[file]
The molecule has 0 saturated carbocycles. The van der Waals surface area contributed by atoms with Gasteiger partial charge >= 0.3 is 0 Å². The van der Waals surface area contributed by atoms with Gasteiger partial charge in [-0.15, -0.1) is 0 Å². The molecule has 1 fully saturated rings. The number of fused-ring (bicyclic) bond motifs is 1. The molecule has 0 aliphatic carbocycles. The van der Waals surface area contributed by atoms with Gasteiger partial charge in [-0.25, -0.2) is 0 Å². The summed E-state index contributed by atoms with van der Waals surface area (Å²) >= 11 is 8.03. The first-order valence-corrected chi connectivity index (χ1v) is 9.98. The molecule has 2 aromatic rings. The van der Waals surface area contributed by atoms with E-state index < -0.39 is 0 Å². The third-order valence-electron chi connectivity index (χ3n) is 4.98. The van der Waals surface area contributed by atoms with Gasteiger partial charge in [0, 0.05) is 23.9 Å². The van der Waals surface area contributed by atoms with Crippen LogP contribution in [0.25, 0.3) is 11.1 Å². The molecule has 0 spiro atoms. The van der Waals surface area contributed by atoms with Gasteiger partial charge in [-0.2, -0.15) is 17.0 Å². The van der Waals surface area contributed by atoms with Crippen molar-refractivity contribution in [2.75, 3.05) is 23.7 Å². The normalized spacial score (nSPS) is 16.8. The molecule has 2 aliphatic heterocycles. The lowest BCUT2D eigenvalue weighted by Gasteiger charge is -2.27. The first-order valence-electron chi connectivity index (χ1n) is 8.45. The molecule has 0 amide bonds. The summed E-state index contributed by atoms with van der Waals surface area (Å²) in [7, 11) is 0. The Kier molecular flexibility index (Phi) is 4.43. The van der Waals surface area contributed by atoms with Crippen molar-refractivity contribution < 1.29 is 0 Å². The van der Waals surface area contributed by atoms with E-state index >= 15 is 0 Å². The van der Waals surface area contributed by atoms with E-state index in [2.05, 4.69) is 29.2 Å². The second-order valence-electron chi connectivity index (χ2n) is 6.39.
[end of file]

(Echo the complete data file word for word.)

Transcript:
The molecule has 0 saturated carbocycles. The van der Waals surface area contributed by atoms with Gasteiger partial charge >= 0.3 is 0 Å². The van der Waals surface area contributed by atoms with Gasteiger partial charge in [-0.15, -0.1) is 0 Å². The molecule has 1 fully saturated rings. The number of fused-ring (bicyclic) bond motifs is 1. The molecule has 0 aliphatic carbocycles. The van der Waals surface area contributed by atoms with Gasteiger partial charge in [-0.25, -0.2) is 0 Å². The summed E-state index contributed by atoms with van der Waals surface area (Å²) >= 11 is 8.03. The first-order valence-corrected chi connectivity index (χ1v) is 9.98. The molecule has 2 aromatic rings. The van der Waals surface area contributed by atoms with E-state index < -0.39 is 0 Å². The third-order valence-electron chi connectivity index (χ3n) is 4.98. The van der Waals surface area contributed by atoms with Gasteiger partial charge in [0, 0.05) is 23.9 Å². The van der Waals surface area contributed by atoms with Crippen LogP contribution in [0.25, 0.3) is 11.1 Å². The molecule has 0 spiro atoms. The van der Waals surface area contributed by atoms with Gasteiger partial charge in [-0.2, -0.15) is 17.0 Å². The van der Waals surface area contributed by atoms with Crippen molar-refractivity contribution in [2.75, 3.05) is 23.7 Å². The normalized spacial score (nSPS) is 16.8. The molecule has 2 aliphatic heterocycles. The lowest BCUT2D eigenvalue weighted by Gasteiger charge is -2.27. The first-order valence-electron chi connectivity index (χ1n) is 8.45. The molecule has 0 amide bonds. The summed E-state index contributed by atoms with van der Waals surface area (Å²) in [7, 11) is 0. The Kier molecular flexibility index (Phi) is 4.43. The van der Waals surface area contributed by atoms with Crippen molar-refractivity contribution < 1.29 is 0 Å². The van der Waals surface area contributed by atoms with E-state index >= 15 is 0 Å². The van der Waals surface area contributed by atoms with E-state index in [2.05, 4.69) is 29.2 Å². The second-order valence-electron chi connectivity index (χ2n) is 6.39.